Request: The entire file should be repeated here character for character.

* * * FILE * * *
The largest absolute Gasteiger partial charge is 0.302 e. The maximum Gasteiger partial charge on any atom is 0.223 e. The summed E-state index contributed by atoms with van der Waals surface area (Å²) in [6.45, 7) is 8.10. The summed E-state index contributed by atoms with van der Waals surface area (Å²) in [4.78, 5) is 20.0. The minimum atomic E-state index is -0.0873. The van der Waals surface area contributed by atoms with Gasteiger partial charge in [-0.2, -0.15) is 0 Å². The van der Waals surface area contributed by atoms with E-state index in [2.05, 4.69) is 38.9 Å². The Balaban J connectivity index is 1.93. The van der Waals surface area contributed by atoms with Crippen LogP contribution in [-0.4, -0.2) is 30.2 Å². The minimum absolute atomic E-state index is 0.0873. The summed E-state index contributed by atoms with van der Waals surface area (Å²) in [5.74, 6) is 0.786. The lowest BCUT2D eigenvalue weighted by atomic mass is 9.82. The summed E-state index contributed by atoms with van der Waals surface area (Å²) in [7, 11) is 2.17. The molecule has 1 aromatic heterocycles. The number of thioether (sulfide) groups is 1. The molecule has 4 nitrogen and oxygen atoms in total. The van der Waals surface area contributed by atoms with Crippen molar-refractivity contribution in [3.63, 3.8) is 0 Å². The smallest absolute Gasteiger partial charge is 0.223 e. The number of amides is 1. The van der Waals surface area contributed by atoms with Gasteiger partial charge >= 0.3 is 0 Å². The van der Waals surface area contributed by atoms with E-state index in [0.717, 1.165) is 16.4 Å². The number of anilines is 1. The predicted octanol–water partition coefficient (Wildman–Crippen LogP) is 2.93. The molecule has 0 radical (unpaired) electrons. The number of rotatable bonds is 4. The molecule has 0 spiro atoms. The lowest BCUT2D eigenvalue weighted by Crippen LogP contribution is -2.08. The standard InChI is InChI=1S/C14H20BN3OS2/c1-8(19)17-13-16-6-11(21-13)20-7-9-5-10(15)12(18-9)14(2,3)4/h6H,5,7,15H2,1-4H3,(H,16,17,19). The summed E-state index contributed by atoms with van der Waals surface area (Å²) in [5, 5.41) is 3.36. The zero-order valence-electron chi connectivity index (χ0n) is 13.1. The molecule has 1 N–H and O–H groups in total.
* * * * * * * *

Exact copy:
The largest absolute Gasteiger partial charge is 0.302 e. The maximum Gasteiger partial charge on any atom is 0.223 e. The summed E-state index contributed by atoms with van der Waals surface area (Å²) in [6.45, 7) is 8.10. The summed E-state index contributed by atoms with van der Waals surface area (Å²) in [4.78, 5) is 20.0. The minimum atomic E-state index is -0.0873. The van der Waals surface area contributed by atoms with Gasteiger partial charge in [-0.2, -0.15) is 0 Å². The van der Waals surface area contributed by atoms with E-state index in [2.05, 4.69) is 38.9 Å². The Balaban J connectivity index is 1.93. The van der Waals surface area contributed by atoms with Crippen LogP contribution in [-0.4, -0.2) is 30.2 Å². The minimum absolute atomic E-state index is 0.0873. The summed E-state index contributed by atoms with van der Waals surface area (Å²) in [5.74, 6) is 0.786. The lowest BCUT2D eigenvalue weighted by atomic mass is 9.82. The summed E-state index contributed by atoms with van der Waals surface area (Å²) in [7, 11) is 2.17. The molecule has 1 aromatic heterocycles. The number of thioether (sulfide) groups is 1. The molecule has 4 nitrogen and oxygen atoms in total. The van der Waals surface area contributed by atoms with Crippen molar-refractivity contribution in [3.63, 3.8) is 0 Å². The smallest absolute Gasteiger partial charge is 0.223 e. The number of amides is 1. The van der Waals surface area contributed by atoms with Gasteiger partial charge >= 0.3 is 0 Å². The van der Waals surface area contributed by atoms with E-state index in [0.717, 1.165) is 16.4 Å². The number of anilines is 1. The predicted octanol–water partition coefficient (Wildman–Crippen LogP) is 2.93. The molecule has 0 radical (unpaired) electrons. The number of rotatable bonds is 4. The molecule has 0 spiro atoms. The lowest BCUT2D eigenvalue weighted by Crippen LogP contribution is -2.08. The standard InChI is InChI=1S/C14H20BN3OS2/c1-8(19)17-13-16-6-11(21-13)20-7-9-5-10(15)12(18-9)14(2,3)4/h6H,5,7,15H2,1-4H3,(H,16,17,19). The summed E-state index contributed by atoms with van der Waals surface area (Å²) in [5, 5.41) is 3.36. The zero-order valence-electron chi connectivity index (χ0n) is 13.1. The molecule has 1 N–H and O–H groups in total.